Ping-Pong Still Works in China
He's not one to brag, but the fact is Minnesota Republican Sen. Norm Coleman was a mean Ping-Pong player back in college. "I spent a lot of hours in the game room," he chuckles. So trying to scare up a match during an official trip to China seemed like a neat thing to do. Nothing serious, mind you, but something still reminiscent of the famous 1971 Ping-Pong diplomacy that marked a thaw in U.S.-Chinese relations. "I thought they were going to just meet at like a Boys or Girls Club and play with a couple of kids," he says. "Instead, I walk into the National People's Congress building, and they've got this table set up and some former world champions to play! Clearly the Chinese thought ahead of us."
He actually held his own. "I got a few points," says Coleman, part of a just-returned Senate delegation that yearly meets with Chinese counterparts. Better yet, playing their sport on their turf opened up top Chinese officials including President Hu Jintao-who singled out Coleman's game-to the delegation's urgings on arming Iran and other issues. "It created a little bond, a little relationship there," says Coleman. And an Olympic spirit. "I told President Hu that I will be working on my game for our next interparliamentary visit to China in two years," he says. "Let's just say the Olympians won't be the only ones competing in Beijing in 2008."
Playing Soon in Congress: the NFL
NFL Network play-by-play man Bryant Gumbel is under fire for suggesting on his HBO show that retiring National Football League Commissioner Paul Tagliabue has NFL Players Association prez Gene Upshaw on a "leash." But he might soon get some powerful allies. We hear that members of the House Judiciary Committee are interested in just how cozy the NFLPA and NFL have become and are concerned about the players association's rules governing professional agents. "This whole look at sports started with the baseball steroids scandal," says a House insider. "Now we're looking wider." What sparked Congress's new interest was the two-year suspension of star agent Carl Poston before a planned arbitration hearing with the NFLPA. He went to his congresswoman, Rep. Sheila Jackson Lee, for help, and now several lawmakers and the Judiciary Committee are looking into his case. NFLPA officials say they handled the case by the book and don't think Congress should butt in. And, anyway, they add, Poston should be punished for somehow missing a $6.5 million bonus for client LaVar Arrington when he played for the Washington Redskins. Still, they have scheduled an arbitration hearing on his suspension. A meeting between lawmakers and the NFLPA is planned, and Hill insiders say hearings-and legislation-could follow.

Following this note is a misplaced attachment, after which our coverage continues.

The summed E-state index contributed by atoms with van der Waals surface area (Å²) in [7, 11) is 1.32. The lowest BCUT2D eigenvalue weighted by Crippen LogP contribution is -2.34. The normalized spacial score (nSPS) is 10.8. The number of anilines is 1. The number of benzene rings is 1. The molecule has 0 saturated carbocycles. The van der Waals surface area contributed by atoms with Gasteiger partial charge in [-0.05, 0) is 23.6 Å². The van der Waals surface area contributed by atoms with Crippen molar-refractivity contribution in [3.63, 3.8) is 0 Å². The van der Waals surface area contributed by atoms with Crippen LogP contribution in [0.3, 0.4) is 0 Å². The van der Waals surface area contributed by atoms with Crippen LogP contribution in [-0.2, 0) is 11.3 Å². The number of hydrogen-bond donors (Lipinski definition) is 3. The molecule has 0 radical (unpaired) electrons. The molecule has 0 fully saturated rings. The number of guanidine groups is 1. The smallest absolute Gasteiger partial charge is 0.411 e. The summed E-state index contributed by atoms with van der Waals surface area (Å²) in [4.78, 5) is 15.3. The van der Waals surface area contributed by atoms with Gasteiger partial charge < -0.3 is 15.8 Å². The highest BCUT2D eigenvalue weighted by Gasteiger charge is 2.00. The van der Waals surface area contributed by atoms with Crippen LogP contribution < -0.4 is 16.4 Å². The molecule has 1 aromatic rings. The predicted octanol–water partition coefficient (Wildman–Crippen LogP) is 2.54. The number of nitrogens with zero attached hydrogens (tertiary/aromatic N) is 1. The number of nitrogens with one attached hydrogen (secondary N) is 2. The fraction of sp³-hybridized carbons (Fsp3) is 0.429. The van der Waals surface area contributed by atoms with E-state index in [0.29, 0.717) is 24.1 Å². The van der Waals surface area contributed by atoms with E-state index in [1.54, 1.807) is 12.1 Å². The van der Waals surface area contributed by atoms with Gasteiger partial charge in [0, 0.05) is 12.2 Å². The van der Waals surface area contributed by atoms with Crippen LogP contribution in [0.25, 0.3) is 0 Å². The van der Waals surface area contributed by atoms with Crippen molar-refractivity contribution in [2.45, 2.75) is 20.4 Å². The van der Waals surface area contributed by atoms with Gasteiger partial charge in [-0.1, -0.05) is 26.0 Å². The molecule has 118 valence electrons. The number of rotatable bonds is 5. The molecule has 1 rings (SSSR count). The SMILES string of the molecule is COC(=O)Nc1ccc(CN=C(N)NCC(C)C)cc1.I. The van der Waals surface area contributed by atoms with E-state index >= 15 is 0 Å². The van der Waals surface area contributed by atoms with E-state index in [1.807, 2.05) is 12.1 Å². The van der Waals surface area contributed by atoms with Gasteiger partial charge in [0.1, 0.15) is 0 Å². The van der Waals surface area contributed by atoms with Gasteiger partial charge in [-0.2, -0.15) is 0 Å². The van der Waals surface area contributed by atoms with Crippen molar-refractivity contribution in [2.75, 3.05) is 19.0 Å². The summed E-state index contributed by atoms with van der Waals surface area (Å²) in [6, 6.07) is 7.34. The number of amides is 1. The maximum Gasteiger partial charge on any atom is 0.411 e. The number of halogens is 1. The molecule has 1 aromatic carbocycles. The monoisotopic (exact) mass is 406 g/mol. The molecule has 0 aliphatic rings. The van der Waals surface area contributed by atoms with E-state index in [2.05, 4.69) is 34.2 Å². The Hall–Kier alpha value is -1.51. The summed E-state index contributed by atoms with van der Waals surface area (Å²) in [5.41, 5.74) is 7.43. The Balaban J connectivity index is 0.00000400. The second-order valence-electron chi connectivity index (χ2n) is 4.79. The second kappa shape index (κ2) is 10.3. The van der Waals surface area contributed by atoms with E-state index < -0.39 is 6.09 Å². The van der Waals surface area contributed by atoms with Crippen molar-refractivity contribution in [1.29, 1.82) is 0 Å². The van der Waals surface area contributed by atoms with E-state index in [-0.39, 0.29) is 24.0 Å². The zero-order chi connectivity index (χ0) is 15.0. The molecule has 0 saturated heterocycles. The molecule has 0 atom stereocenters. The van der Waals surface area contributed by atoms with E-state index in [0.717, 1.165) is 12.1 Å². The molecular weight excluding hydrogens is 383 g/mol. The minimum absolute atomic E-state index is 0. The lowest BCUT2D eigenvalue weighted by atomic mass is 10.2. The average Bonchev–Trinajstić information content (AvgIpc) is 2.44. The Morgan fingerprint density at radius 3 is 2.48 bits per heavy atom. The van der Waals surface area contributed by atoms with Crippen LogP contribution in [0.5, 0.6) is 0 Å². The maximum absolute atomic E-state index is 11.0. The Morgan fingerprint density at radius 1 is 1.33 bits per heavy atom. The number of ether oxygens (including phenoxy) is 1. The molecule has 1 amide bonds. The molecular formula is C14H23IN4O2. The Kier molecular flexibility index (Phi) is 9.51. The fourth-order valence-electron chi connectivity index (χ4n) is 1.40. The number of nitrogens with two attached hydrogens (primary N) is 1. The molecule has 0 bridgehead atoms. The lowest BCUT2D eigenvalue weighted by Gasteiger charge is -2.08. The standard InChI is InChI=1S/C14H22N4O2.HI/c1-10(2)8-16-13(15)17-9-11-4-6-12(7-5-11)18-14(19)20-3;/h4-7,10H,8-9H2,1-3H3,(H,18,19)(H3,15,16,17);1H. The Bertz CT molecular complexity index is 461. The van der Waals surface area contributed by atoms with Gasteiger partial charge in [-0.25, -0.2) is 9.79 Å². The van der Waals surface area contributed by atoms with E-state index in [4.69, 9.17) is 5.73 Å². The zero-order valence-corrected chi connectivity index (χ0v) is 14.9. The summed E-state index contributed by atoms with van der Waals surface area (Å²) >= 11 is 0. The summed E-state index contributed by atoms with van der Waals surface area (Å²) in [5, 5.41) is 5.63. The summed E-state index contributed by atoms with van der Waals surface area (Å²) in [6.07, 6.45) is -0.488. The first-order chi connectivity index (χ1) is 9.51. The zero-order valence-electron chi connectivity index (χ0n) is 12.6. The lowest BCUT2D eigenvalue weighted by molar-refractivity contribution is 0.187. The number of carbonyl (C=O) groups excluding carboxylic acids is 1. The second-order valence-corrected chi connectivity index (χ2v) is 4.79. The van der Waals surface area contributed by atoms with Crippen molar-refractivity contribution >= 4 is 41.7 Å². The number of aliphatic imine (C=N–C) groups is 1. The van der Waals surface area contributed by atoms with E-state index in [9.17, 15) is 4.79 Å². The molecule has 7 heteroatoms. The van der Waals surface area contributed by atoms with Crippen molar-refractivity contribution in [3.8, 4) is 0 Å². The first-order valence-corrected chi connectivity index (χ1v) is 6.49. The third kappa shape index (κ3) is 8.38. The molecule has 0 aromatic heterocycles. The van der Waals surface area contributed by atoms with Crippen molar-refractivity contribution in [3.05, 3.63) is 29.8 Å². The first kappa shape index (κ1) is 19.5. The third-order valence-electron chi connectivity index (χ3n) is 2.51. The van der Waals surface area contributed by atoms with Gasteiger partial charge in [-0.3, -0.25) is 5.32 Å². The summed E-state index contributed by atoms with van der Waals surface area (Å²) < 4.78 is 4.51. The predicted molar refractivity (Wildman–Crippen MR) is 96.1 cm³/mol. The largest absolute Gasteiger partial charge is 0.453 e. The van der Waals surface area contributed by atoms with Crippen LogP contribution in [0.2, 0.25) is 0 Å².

A Hamas Copycat at Work in Iraq
Hamas, the terrorist group that now runs the Palestinian National Authority, appears to be a model for radical Shiite cleric Moqtada al-Sadr and his Mahdi Army's move to take control of Iraq, say senior military officials. Following the Hamas bid to run sewer, health, and other social services that could help win the hearts and minds of Palestinians, Sadr's efforts look like a copycat move. "Sadr's militia is doing the same kinds of things," says a senior defense official.